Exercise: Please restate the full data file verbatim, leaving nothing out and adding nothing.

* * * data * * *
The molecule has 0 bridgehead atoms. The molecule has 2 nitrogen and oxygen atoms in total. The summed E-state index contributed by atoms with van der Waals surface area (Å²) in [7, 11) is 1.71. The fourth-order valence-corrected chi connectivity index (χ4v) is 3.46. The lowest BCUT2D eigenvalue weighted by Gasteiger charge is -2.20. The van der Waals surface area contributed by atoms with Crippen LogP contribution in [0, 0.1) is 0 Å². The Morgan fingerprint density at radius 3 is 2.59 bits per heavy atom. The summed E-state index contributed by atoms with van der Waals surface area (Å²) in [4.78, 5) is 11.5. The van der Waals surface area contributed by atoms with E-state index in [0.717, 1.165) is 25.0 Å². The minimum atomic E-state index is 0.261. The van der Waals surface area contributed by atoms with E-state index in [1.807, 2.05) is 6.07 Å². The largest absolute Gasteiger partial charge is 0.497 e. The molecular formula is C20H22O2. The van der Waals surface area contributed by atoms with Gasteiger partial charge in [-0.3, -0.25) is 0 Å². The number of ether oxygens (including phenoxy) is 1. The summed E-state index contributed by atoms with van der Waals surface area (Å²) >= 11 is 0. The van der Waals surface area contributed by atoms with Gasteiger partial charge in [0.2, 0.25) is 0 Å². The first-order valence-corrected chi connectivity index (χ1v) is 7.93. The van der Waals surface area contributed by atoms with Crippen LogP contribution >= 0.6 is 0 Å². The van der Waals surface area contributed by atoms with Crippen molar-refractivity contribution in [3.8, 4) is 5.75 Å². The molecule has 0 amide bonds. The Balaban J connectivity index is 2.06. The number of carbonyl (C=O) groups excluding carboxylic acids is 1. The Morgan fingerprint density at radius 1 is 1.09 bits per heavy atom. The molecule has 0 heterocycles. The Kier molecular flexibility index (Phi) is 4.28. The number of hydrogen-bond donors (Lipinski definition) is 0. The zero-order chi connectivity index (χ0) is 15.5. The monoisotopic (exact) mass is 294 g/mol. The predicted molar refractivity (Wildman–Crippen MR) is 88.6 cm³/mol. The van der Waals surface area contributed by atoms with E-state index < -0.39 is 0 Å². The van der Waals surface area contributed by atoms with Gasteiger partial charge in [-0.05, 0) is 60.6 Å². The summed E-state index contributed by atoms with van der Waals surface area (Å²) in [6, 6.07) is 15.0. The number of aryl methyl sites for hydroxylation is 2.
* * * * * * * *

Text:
The molecule has 0 bridgehead atoms. The molecule has 2 nitrogen and oxygen atoms in total. The summed E-state index contributed by atoms with van der Waals surface area (Å²) in [7, 11) is 1.71. The fourth-order valence-corrected chi connectivity index (χ4v) is 3.46. The lowest BCUT2D eigenvalue weighted by Gasteiger charge is -2.20. The van der Waals surface area contributed by atoms with Crippen LogP contribution in [0, 0.1) is 0 Å². The Morgan fingerprint density at radius 3 is 2.59 bits per heavy atom. The summed E-state index contributed by atoms with van der Waals surface area (Å²) in [4.78, 5) is 11.5. The van der Waals surface area contributed by atoms with E-state index in [0.717, 1.165) is 25.0 Å². The minimum atomic E-state index is 0.261. The van der Waals surface area contributed by atoms with E-state index in [1.807, 2.05) is 6.07 Å². The largest absolute Gasteiger partial charge is 0.497 e. The molecular formula is C20H22O2. The van der Waals surface area contributed by atoms with Gasteiger partial charge in [-0.3, -0.25) is 0 Å². The number of ether oxygens (including phenoxy) is 1. The summed E-state index contributed by atoms with van der Waals surface area (Å²) >= 11 is 0. The van der Waals surface area contributed by atoms with Gasteiger partial charge in [0.2, 0.25) is 0 Å². The first-order valence-corrected chi connectivity index (χ1v) is 7.93. The van der Waals surface area contributed by atoms with Crippen LogP contribution >= 0.6 is 0 Å². The van der Waals surface area contributed by atoms with Crippen molar-refractivity contribution in [3.8, 4) is 5.75 Å². The molecule has 0 amide bonds. The Balaban J connectivity index is 2.06. The number of carbonyl (C=O) groups excluding carboxylic acids is 1. The Morgan fingerprint density at radius 1 is 1.09 bits per heavy atom. The molecule has 0 heterocycles. The Kier molecular flexibility index (Phi) is 4.28. The number of hydrogen-bond donors (Lipinski definition) is 0. The zero-order chi connectivity index (χ0) is 15.5. The monoisotopic (exact) mass is 294 g/mol. The predicted molar refractivity (Wildman–Crippen MR) is 88.6 cm³/mol. The van der Waals surface area contributed by atoms with E-state index < -0.39 is 0 Å². The van der Waals surface area contributed by atoms with Gasteiger partial charge in [-0.05, 0) is 60.6 Å². The summed E-state index contributed by atoms with van der Waals surface area (Å²) in [6, 6.07) is 15.0. The number of aryl methyl sites for hydroxylation is 2.